RE[2]: Specifics?
by Vanders on Thu 20th Nov 2008 07:52 UTC in reply to "RE: Specifics?"
Vanders Member since:
2005-07-06

"For what operations?

GPU units really shine in huge SIMD problems where you have a very large dataset and need to perform the same operation on each element. Examples would be simulations, visualization, medical imaging, etc.
" [/q]

I know, but I'd be interested in seeing bench marks of high-level operations (I.e. how fast can it reduce a matrix of n*n compared to a CPU?)

"it won't help much if you're processing a large data set as the PCIe bus will become the (very small) bottle-neck.

While the PCIe bus is usually the limiting factor, it can be dealt with. Usually by transferring very large chunks of data over at once (hundreds of megabytes to several gigabytes), performing the computation on the GPU, and tranfering the results back
" [/q]

Yes, that's why I was interested in how much on-board memory it has.

"What programming models does the C1060 support?

Since at it's heart it's just a GPU, the programming model is shader based. GLSL or HSL could both be used (the OpenGL and DirectX shading languages). However, NVidia's CUDA toolkit is also available
" [/q]

Ah, so you can't take your existing Fortran and recompile chunks of it for the C1060?

Reply Score: 2

RE[3]: Specifics?
by CodeMonkey on Thu 20th Nov 2008 14:25 UTC in reply to "RE[2]: Specifics?"
CodeMonkey Member since:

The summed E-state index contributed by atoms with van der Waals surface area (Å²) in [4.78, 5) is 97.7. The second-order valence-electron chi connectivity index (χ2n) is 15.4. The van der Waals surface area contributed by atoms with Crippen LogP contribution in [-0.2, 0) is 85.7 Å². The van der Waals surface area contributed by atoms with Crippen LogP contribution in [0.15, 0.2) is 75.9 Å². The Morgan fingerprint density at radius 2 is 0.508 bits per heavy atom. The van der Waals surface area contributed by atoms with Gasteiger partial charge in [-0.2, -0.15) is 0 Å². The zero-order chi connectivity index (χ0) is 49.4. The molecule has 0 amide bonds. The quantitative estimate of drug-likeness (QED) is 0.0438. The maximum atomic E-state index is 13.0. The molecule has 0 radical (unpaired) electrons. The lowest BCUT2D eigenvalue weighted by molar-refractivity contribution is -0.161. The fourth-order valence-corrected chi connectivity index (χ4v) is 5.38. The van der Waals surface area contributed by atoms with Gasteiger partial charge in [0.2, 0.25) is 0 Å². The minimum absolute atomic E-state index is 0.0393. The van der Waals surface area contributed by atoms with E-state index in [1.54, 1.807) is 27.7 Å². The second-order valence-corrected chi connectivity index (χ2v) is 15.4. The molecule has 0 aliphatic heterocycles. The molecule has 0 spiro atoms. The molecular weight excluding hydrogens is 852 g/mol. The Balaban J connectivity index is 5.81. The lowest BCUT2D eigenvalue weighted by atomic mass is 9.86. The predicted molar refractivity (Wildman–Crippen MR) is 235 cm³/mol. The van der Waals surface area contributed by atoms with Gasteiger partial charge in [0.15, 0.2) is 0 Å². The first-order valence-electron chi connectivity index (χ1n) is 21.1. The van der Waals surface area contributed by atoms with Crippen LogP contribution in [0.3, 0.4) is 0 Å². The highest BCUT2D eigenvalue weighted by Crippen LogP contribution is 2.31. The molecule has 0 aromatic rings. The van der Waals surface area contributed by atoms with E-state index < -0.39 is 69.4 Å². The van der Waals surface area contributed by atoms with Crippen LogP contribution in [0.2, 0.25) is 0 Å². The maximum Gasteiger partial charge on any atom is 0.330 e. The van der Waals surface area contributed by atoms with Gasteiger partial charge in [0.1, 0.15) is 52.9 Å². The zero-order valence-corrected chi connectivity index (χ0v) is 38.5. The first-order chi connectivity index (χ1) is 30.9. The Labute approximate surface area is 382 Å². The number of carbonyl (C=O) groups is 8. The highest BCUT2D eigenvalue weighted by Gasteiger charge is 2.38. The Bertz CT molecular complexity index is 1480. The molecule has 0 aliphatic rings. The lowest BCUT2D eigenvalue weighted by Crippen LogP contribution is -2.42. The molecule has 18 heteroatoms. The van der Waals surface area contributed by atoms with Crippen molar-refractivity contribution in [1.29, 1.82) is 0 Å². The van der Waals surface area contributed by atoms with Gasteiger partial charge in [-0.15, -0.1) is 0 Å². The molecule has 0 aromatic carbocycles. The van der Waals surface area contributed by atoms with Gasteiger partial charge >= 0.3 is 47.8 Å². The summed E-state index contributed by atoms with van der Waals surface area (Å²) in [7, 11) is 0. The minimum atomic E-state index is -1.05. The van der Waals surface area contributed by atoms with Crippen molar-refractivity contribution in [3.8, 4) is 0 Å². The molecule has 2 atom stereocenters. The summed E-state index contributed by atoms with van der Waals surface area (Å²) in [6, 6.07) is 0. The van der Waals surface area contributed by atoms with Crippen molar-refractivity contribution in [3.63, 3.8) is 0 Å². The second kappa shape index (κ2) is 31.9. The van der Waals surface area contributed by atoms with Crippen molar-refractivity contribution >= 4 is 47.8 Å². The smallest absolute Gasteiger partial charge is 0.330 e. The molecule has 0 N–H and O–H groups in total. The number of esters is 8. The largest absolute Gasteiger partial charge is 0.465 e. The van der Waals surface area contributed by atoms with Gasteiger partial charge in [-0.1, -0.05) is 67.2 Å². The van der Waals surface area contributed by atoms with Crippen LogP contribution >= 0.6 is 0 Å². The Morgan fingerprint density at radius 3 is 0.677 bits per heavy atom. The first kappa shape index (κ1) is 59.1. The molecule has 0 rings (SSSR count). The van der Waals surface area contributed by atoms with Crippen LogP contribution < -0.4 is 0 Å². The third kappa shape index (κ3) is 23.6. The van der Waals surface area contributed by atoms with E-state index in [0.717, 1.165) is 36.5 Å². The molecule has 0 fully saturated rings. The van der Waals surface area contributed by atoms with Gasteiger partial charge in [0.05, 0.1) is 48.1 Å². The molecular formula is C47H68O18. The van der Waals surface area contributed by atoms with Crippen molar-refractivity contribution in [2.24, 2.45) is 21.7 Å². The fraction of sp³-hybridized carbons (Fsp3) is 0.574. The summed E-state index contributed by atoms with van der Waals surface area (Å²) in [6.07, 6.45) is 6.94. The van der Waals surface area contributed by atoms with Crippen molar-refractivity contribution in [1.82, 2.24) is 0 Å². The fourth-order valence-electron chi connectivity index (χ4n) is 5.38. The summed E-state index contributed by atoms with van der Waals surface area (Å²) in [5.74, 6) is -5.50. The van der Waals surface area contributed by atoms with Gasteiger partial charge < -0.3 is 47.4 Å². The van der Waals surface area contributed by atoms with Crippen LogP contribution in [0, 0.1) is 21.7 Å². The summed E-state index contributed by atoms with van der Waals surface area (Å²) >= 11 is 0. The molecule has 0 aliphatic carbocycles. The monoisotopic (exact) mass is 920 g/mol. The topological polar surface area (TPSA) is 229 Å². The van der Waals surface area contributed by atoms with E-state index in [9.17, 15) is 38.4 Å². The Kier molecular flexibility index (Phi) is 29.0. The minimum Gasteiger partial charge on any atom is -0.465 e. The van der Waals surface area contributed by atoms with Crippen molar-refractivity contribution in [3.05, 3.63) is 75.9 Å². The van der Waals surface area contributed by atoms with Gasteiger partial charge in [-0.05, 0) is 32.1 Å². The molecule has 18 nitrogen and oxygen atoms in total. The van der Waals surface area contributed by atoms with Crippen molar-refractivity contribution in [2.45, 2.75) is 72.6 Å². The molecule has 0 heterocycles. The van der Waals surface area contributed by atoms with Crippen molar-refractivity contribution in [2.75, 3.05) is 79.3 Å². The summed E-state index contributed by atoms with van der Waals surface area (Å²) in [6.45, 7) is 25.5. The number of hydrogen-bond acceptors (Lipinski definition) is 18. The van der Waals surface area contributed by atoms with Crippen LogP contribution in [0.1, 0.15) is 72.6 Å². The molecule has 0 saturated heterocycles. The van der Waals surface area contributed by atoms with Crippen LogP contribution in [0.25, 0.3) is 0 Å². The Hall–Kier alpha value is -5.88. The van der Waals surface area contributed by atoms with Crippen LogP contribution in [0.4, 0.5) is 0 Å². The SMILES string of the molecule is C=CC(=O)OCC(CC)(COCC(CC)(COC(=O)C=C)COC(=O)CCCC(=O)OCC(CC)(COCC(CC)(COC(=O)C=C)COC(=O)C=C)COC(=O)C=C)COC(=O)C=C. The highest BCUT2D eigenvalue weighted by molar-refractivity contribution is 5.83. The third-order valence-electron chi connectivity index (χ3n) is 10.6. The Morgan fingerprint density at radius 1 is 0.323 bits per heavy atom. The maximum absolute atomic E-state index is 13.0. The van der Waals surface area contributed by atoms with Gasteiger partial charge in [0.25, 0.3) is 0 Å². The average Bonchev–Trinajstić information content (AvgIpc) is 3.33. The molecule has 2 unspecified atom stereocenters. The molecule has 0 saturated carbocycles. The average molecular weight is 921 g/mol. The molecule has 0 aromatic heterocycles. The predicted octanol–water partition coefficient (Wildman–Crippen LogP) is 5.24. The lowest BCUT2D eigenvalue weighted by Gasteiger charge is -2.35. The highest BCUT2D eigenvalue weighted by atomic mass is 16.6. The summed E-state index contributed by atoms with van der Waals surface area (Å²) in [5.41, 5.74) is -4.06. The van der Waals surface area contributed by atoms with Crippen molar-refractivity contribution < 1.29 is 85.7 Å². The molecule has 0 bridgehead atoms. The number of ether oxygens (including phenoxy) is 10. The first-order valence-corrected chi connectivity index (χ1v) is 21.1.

2005-09-22

I know, but I'd be interested in seeing bench marks of high-level operations (I.e. how fast can it reduce a matrix of n*n compared to a CPU?)

Interestingly, the CUDA SDK comes with a BLAS library implemented on the GPU. They also have an FFT library as well.

Ah, so you can't take your existing Fortran and recompile chunks of it for the C1060?

It's not as simple as a re-compile, no. And really, you wouldn't want it to be. When, using a GPU to accellerate processing, it's not just another processor. It has a very different memory model and a very differnt processing model. In order to really take advantage of and best leverage the GPU architecture, the code needs to be structured with that in mind.

Say, for instance, you have 500 matricies of size 500x500 and you needed to use these matricies to solve some A*x=b equations. On the CPU, you would loop though all 500, solving one at a time.
While this will work on the GPU, it's not an efficient way to use it. On the GPU, you would copy all 500 to the GPU memory, run a single solver on all 500 simultaneously, and then copy the results back.

Specialized hardware generally requires specialized programming to fully exploit it.

Reply Score: 2

RE[4]: Specifics?
by Vanders on Thu 20th Nov 2008 16:57 UTC in reply to "RE[3]: Specifics?"
Vanders Member since:
2005-07-06

"Ah, so you can't take your existing Fortran and recompile chunks of it for the C1060?

It's not as simple as a re-compile, no.
...
Specialized hardware generally requires specialized programming to fully exploit it.
"